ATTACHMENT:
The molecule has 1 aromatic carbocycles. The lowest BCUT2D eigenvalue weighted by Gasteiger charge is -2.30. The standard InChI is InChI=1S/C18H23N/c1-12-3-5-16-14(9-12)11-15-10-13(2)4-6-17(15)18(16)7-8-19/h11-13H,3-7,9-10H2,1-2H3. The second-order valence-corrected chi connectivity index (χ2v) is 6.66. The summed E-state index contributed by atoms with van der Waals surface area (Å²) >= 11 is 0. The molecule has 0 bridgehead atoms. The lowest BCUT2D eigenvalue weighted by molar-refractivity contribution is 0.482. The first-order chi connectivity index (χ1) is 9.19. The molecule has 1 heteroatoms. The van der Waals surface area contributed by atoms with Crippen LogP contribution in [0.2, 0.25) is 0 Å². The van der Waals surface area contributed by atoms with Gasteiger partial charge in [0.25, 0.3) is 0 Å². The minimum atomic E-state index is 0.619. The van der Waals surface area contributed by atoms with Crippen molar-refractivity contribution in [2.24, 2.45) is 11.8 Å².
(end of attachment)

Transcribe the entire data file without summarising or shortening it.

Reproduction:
The molecule has 1 aromatic carbocycles. The lowest BCUT2D eigenvalue weighted by Gasteiger charge is -2.30. The standard InChI is InChI=1S/C18H23N/c1-12-3-5-16-14(9-12)11-15-10-13(2)4-6-17(15)18(16)7-8-19/h11-13H,3-7,9-10H2,1-2H3. The second-order valence-corrected chi connectivity index (χ2v) is 6.66. The summed E-state index contributed by atoms with van der Waals surface area (Å²) >= 11 is 0. The molecule has 0 bridgehead atoms. The lowest BCUT2D eigenvalue weighted by molar-refractivity contribution is 0.482. The first-order chi connectivity index (χ1) is 9.19. The molecule has 1 heteroatoms. The van der Waals surface area contributed by atoms with Crippen LogP contribution in [0.2, 0.25) is 0 Å². The van der Waals surface area contributed by atoms with Gasteiger partial charge in [0.25, 0.3) is 0 Å². The minimum atomic E-state index is 0.619. The van der Waals surface area contributed by atoms with Crippen molar-refractivity contribution in [2.24, 2.45) is 11.8 Å².